Me And You And Everything We Know
Review Date: 7.19.05
We’d all like to be happy and no one wants to be lonely. But how do we attain this state? That’s the issue Me And You And Everyone We Know explores.
This film seems to be billed as a screwball romantic comedy, but in reality, it’s a dark, tragicomic work of art. Director, writer, and star Miranda July cloaks the interwoven worlds of her protagonists with a disarming veneer of humor. But seething just below the surface are very dangerous currents. There are five children at the heart of Me And You AndEveryone We Know, and each of them is at risk.
The youngest and most precocious of the lot is a six year old named Robby. In a remarkable performance by Brandon Ratcliff, Robby self navigates through a series of dangerous situations. Well meaning but moderately inept adults leave enough cracks in Robby’s world for him to almost slip through. That he has, by film’s end, managed to survive, is a small miracle.
Robby’s brother Peter is crossing the treacherous ravines and mountains of puberty. His parents have recently separated. He’s surrogate parent to his very bright and much younger sibling. He’s barely into his teenage years, but already the ache of the world is upon him.
In one heartbreaking scene, Peter has just finished a piece of computer art. It’s composed entirely of punctuation marks. What is it, Robby asks. And Peter tells him it’s “people seen from above, from the sky. It’s me, you, and everyone we know.” What he’s really saying, of course, is that he’d like a little distance, a way to diminish the pain of living up close, in the midst of it all.
And that sentiment is echoed a bit later in the film, in another powerful scene. Peter, with the kind of intuitive genius we sometimes exercise, but are oblivious of, has just presented a teddy bear to the girl next door. She, at the age of ten, has become a super consumer, a collector of household appliances. She stores them in a chest, her dowry, she calls it. The teddy bear, one suspects, is probably her only childish possession. Her name is Sylvie. She accepts the gift, which Peter has told her is for her future daughter, then guides Peter onto the floor, on his back. She lies down beside him and tells him in poetic detail what her kitchen will look like. And Peter looks at the light fixture above them and declares that he wishes he could live up there, on the ceiling.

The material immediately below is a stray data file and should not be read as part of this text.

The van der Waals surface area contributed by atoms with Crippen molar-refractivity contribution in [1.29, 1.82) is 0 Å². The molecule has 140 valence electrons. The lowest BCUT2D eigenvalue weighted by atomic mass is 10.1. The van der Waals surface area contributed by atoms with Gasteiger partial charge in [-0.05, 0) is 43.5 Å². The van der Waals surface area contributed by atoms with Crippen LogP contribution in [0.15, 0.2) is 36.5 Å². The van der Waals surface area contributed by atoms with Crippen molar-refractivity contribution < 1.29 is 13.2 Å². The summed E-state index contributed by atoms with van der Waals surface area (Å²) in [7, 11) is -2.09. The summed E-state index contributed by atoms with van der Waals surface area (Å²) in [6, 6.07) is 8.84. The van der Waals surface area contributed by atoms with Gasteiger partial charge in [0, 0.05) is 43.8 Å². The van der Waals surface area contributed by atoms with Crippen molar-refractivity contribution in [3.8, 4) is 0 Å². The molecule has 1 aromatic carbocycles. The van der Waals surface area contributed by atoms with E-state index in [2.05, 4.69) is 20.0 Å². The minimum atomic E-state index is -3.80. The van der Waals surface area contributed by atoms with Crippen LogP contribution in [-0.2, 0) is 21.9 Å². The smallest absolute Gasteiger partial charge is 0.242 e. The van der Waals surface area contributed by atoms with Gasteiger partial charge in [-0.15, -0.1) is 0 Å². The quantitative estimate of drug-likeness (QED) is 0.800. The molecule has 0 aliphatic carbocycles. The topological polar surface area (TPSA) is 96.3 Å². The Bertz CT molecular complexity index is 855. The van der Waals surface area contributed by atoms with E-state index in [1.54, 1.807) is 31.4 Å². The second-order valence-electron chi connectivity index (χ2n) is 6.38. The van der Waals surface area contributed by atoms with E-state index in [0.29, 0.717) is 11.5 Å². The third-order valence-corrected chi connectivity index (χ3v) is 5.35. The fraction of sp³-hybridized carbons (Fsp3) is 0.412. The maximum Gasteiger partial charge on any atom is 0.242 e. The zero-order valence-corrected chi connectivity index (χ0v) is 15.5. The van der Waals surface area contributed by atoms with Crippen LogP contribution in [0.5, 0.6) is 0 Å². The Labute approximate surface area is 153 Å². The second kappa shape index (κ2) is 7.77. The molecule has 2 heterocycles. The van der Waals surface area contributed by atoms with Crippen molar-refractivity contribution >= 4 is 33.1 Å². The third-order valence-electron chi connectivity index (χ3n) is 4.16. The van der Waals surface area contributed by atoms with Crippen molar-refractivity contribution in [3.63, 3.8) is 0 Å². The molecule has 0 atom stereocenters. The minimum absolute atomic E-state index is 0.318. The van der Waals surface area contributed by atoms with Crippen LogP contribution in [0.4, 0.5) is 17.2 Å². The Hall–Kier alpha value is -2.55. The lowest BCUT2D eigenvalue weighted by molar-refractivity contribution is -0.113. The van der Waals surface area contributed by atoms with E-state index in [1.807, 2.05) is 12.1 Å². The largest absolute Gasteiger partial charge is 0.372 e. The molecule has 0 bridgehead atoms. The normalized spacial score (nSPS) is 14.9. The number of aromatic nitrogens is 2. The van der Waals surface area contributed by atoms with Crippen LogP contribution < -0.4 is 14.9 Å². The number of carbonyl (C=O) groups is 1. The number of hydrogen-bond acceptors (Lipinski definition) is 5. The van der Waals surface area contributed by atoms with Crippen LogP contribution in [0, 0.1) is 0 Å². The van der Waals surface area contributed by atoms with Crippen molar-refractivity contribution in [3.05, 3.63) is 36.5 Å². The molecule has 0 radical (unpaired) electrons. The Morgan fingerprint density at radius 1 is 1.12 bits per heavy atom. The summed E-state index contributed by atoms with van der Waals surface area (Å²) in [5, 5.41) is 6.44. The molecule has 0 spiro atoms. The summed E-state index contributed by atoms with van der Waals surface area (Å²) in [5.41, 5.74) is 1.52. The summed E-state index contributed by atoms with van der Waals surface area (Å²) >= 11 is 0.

I haven’t mentioned the two teenage girls, Peter’s age. They’re in a big hurry to grow up, especially sexually. They invent and fantasize ways to make it happen. One scheme is relatively harmless, but another is fraught with risk and involves commerce with a potential pedophile. I won’t tell you how that scene turns out.
So far I’ve said little about the adult protagonists. What happens with them, and how it happens, is the putative narrative line in Me And You And Everyone We Know. These are lonely men and women in pursuit of the mythical partner who will erase, or at least diminish, the woes of their worlds. It’s not that their stories are without interest. In fact, watching these ostensible adults cope with their longings is moving, amusing and sometimes instructive. The only healthy adult in the film, a man named Michael, seems to have attained his maturity the old fashioned way - by becoming an old man.
Intentional or not, I think Me And You And Everyone We Know is a brilliant portrait of urban American life, and I urge you to see it.
For KUSP’s Film Gang, this is Dennis Morton.